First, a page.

Miguel Olivo:  Miguel Olivo is an enigma.   He hit .224, but hit 19HR.  He was the worst catcher in the Major Leagues for passed balls, but he threw guys out at 2nd like an All Star.  One thing that Olivo did bring to the Mariners last year was leadership.  If Eric Wedge went to Dustin Ackley and said “I want you to be a better leader on the field and in the clubhouse”, then it was followed by “like Olivo.”  Miguel Olivo added a ton of value to the team last year.  Don’t get caught up in the things he had a hard time with, the Mariners were better with Miguel Olivo than without him in 2011.

Franklin Gutierrez:  I hope I’m wrong, but part of me thinks that Guti may be in a make or break year.  It’s easy to blame last year’s performance woes on his IBS (Irritable Bowel Syndrome – which is no laughing matter), but for anyone that says that Guti’s .224 average in 2011 was just a hiccup, I give you 2010:  .245, 12HR, 25 Doubles.  Not exactly CF-quality numbers.  Gutierrez’ .256 lifetime average and less than 60HR is the kind of thing that will get you shipped out, Gold Glove or not.  Wedge’s message to Gutierrez had to be execute.  (Remember, this isn’t Franklin’s first rodeo with Eric Wedge.)

Brendan Ryan:  You have to think that Eric Wedge invited Brendan because he didn’t want to hear about it if he didn’t.  Brendan Ryan seems like one odd dude.  At the same time, Ryan has produced and was a welcome distraction for the team.  He seems like the kind of player that keeps everyone on their toes because he’s just not all there.  He’s a serviceable stopgap while we wait for Carlos Triunfel or Nick Franklin to develop.

Chone Figgins:  I almost feel like Chone Figgins is Wedge’s pet project.  It just seems that if Wedge went to Jack Z tomorrow and said “Release this guy” he’d be gone.  Wedge sees something in Figgins that he wants on this team, and like you, I don’t know what it is.  Chone Figgins is a long ways removed from his time with the Angels both in performance and attitude.  If you haven’t heard the saying, failure comes down to two things:  Attitude or Ability.  Does Chone Figgins lack the ability to hit a fastball, curveball, or any kind of ball?  Or does he have such a poor attitude that he can’t get over.  Or both?

John Jaso:  If you’re like me, you had to check his reference page to remind you where he came from.  Oh, a Catcher from the Tampa Rays.  Right on.  Jaso hit .224 in Tampa over 89 games.  I have no idea why Wedge would have invited Jaso to the party other than to set the culture of the team.  Any manager that brings in a new player is going to set the expectations early, but with the addition of Jesus Montero, you have to question whether Jaso will be here for the long haul.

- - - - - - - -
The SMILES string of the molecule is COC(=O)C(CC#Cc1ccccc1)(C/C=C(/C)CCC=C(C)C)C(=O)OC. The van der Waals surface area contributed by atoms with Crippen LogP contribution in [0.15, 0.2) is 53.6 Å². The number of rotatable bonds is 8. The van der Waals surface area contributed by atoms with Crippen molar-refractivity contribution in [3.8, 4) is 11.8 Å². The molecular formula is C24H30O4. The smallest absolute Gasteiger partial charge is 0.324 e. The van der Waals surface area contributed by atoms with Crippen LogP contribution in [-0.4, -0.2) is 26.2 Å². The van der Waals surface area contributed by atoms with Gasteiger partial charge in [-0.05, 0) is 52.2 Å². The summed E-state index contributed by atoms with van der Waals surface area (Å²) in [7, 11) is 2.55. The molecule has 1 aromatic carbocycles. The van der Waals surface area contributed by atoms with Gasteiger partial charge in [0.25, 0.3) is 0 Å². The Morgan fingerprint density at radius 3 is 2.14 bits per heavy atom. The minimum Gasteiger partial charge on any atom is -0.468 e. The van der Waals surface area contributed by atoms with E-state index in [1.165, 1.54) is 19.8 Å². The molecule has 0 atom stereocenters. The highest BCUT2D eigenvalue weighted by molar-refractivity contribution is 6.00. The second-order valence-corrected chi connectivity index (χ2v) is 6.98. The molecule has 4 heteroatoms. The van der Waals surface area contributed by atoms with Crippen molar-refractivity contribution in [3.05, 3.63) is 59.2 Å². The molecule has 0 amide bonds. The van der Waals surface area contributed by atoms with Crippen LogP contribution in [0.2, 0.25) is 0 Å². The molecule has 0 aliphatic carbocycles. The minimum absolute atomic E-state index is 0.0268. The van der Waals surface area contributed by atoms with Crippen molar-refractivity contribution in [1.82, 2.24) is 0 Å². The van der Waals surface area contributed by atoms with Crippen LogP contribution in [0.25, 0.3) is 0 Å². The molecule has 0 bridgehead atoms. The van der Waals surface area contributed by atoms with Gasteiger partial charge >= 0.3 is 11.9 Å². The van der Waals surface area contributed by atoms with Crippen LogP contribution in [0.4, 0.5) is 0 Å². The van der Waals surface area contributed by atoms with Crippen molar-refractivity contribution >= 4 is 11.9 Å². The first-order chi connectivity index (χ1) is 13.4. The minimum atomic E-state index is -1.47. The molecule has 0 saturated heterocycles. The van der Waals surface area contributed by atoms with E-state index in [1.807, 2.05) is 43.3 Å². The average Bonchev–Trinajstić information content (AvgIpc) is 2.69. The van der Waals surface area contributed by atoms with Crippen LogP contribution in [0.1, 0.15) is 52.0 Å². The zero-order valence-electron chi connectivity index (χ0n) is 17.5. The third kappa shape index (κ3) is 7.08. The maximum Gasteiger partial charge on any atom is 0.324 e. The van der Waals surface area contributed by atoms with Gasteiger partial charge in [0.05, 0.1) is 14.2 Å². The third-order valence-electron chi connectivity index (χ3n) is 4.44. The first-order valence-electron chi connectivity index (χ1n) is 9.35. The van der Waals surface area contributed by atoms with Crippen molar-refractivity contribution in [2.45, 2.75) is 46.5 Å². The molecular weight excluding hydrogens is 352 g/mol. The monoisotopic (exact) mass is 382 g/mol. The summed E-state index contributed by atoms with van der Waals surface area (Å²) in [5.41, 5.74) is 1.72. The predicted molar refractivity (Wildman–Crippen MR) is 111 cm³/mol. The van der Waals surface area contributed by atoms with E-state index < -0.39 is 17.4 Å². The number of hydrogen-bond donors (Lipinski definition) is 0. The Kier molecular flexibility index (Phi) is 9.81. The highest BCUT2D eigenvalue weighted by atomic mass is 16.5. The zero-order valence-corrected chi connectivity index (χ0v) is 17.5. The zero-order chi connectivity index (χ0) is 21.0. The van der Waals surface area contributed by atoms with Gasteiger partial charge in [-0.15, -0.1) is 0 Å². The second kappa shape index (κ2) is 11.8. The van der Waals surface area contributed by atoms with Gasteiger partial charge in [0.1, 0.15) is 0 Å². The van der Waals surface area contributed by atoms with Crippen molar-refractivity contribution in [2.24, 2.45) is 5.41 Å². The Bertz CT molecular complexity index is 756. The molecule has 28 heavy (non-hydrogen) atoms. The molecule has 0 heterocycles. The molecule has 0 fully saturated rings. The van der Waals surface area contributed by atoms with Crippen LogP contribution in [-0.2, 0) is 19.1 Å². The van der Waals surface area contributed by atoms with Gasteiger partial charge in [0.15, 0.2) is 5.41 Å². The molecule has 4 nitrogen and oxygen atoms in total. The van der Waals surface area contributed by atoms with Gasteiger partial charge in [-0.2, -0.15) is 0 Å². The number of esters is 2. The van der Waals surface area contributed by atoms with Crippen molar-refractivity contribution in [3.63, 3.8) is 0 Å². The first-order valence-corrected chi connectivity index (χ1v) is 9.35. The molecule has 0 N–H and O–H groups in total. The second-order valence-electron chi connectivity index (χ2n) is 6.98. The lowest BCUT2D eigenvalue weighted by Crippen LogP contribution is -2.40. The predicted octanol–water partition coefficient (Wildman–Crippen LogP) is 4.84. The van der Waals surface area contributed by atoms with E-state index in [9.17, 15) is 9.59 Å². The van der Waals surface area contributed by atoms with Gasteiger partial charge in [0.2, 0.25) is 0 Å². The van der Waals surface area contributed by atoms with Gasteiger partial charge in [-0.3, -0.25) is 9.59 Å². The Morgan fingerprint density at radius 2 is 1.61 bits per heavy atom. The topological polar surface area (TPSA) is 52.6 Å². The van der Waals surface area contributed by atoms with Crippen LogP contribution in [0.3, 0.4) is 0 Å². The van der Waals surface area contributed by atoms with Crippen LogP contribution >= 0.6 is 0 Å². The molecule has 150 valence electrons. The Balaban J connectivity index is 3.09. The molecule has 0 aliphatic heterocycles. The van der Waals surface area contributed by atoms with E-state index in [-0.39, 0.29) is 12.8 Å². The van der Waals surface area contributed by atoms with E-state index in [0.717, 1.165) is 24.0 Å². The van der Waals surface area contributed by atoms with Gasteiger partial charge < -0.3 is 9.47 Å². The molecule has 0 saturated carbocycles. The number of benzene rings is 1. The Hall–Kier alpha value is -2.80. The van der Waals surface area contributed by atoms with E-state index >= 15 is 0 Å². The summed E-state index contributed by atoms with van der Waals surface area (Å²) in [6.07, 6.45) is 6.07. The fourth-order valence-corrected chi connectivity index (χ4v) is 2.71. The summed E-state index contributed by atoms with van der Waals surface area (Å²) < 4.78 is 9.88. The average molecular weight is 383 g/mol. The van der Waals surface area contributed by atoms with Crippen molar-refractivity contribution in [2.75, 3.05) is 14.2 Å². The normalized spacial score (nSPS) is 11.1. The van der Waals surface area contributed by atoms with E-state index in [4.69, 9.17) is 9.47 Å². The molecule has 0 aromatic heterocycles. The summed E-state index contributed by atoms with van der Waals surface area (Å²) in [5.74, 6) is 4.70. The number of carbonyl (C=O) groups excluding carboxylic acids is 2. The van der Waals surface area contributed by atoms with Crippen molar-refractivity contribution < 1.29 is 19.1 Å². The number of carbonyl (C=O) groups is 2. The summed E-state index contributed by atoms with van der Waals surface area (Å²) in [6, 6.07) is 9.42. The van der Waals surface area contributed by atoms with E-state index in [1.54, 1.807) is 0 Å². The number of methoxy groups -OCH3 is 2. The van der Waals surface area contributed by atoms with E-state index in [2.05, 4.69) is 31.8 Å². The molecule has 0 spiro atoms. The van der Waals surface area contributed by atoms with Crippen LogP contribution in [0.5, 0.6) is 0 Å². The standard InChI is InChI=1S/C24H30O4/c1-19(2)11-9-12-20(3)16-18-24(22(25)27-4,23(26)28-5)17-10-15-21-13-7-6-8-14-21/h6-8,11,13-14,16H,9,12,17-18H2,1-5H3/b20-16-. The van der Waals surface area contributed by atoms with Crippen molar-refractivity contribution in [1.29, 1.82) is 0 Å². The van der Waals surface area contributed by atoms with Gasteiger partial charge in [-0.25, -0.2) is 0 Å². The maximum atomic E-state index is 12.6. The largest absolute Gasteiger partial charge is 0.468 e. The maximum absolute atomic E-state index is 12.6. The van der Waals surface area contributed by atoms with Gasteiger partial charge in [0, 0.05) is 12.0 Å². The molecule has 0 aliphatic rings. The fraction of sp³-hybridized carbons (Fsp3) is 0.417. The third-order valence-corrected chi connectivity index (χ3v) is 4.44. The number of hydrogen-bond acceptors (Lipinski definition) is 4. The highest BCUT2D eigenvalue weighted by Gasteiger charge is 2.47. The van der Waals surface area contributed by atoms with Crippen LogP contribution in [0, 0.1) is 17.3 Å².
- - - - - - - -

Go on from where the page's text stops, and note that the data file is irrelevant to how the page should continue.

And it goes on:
Why were these guys left out?  And is there a message there?

Mike Carp:  Carp played a serviceable Left Field and showed flashes of power and patience at the plate, but he’s been one of the bus riders between Seattle and Tacoma.  Carp looked like a completely different player last year, he’d lost a noticeable amount of weight and lost a lot of the soft look he had the year before, he seemed destined to start the year on the Major League roster, but for some reason just isn’t a “Wedge Guy”.  Listening to Wedge’s interview with Ian Furness, I didn’t sense a real vote of confidence for Carp’s long term future with the team.  I wonder if we won’t see Carp get traded — I just hope he doesn’t turn into another Mike Morse.

Michael Saunders:  Haven’t we seen enough of Michael Saunders?  I don’t see patience at the plate, I don’t see hustle in the outfield, and he just doesn’t look like a Major Leaguer, but for some reason people keep waiting for him to arrive.  Clearly Michael Saunders is off the radar, I don’t care if he was at the media day, he’ll be gone before the All Star break.

Adam Moore:  Bad breaks happen.  The problem for Adam Moore is that he didn’t produce or set the world on fire before his injuries.  Now that the Mariners signed Jaso, traded for Montero, and have Catching talent in the Minor Leagues, I expect Adam Moore to be sent down to build up some value before being traded for some A-level reliever.  It’s too bad, Moore has a great “look” as a ballplayer, but the stars just haven’t aligned for him.  It’s time for a change of scenery.

Felix Hernandez:  No message here.  There isn’t a single doubt who’s team this is.  Enjoy your vacation, we’ll see you in 3 weeks.

Ichiro:  Wedge isn’t going to “summon” Ichiro to Seattle in the Winter.  And even if he could, I don’t think Wedge would want to.  Everything Wedge has said since he’s come here has a similar and indirect tone to it:  If Ichiro wasn’t here I would be A-OK.  I don’t know who is more anxious for Ichiro’s contract to expire this year, Jack Z or Eric Wedge.  Ichiro is not in the long term plans for this team, moving him out of the leadoff is just the start of the transition we’re going to see this year.  (And enough with moving him to the 3-hole.  Ichiro is good for one of two things, grounding out to second base and hitting a single.  In that order.  That’s not a 3-hole hitter.)

The Mariner’s Media Day just started what could be a very interesting season.  I’m excited to see what kind of impact Wedge’s meetings had with the players that were there, and just as importantly, the impact it has on those players that weren’t.  Let’s “Play Ball!”